Look around you at the physical world, immediately the mind is bombarded by an array of objects, devices and patterns. Some things we associate with particular functions and purposes, for example the purpose of a cup is to hold a drink, the purpose of a bulb is to provide light to otherwise dark rooms. It is clear that we find many things in this world extremely useful in our everyday lives and tend to think of the device and its purpose as one in the same. However, this leads to a problem, for that cup, whose purpose, in my case, is to hold tea, has an infinity of other uses and possibilities some of which exceed its primary function in terms of efficiency and ingenuity whilst others will simply appear pointless and trivial. But what would happen to the cup if we started to use it for something else on a regular basis, that is, we alter its primary function.
Well, the purpose and nature of the cup would change to the human eye, we would most probably call it by a different name, if we used the cup as a device for catching small insects or flies we might, uncreatively, call it a bug catcher. The purpose, name and method of use the former ‘cup’ once possessed have been eradicated.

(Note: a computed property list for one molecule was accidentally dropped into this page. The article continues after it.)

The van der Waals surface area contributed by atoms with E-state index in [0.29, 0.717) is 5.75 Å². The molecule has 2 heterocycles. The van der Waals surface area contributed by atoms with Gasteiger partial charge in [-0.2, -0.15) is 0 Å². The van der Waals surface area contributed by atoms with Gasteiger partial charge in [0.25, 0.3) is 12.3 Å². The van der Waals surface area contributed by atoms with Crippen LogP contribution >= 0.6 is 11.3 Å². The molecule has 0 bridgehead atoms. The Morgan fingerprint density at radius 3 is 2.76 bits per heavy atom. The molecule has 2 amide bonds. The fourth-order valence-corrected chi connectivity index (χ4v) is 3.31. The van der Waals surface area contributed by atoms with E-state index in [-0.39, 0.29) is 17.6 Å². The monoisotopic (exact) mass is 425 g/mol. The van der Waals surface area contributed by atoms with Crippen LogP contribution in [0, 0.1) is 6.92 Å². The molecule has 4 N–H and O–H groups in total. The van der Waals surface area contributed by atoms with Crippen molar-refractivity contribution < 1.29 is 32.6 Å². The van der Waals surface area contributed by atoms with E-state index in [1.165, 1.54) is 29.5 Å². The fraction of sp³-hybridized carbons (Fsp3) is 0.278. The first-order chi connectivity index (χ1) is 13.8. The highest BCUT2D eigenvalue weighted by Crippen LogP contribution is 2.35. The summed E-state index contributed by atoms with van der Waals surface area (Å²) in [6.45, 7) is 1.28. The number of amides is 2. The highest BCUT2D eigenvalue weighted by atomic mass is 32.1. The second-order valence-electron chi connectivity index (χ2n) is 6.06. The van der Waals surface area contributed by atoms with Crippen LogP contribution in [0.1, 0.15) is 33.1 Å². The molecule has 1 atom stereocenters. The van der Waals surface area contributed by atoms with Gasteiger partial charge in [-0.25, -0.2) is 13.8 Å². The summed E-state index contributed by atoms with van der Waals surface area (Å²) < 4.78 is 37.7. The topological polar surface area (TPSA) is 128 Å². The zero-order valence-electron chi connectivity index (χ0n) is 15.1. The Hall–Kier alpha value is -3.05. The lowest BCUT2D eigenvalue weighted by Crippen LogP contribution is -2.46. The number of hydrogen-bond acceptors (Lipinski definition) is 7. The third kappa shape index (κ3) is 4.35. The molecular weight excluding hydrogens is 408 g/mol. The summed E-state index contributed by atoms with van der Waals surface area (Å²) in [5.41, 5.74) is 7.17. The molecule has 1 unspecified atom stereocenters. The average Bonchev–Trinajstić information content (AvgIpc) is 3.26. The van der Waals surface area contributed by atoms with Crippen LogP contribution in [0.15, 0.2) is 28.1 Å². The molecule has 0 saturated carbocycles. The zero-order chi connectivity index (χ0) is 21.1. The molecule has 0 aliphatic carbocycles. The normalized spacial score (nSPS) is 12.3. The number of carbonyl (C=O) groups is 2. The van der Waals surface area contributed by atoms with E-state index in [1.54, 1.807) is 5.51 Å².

This, therefore, leads to the object being perceived differently by the mind, handled in a new fashion and referred to in contexts that would have seemed preposterous before. Everything that made the cup, a cup has vanished from existence. Yet it is still the same object, isn’t it? Well, whilst it is true that it possesses the same form and arrangement of molecules and atoms, it is perceived to be very different from the original cup we started out with. This is troubling since the human mind is, primarily, what defines things into existence. Without observation the cup is simply a seething mass of particles with only probable locations. Only when a cup is observed is it truly a cup and hence, once this definition is taken away, is it correct for us to assume that the object has in fact changed, despite undergoing no real physical transformation apart from how it is pictured in the mind.
Perhaps a question we should be asking ourselves is whether or not the mind truly adds some quality to reality when it is observed, and hence if there is some deep link between reality and the mind so fundamental that the two are almost interchangeable. Such a discovery could truly lead to great advancements in both science and philosophy.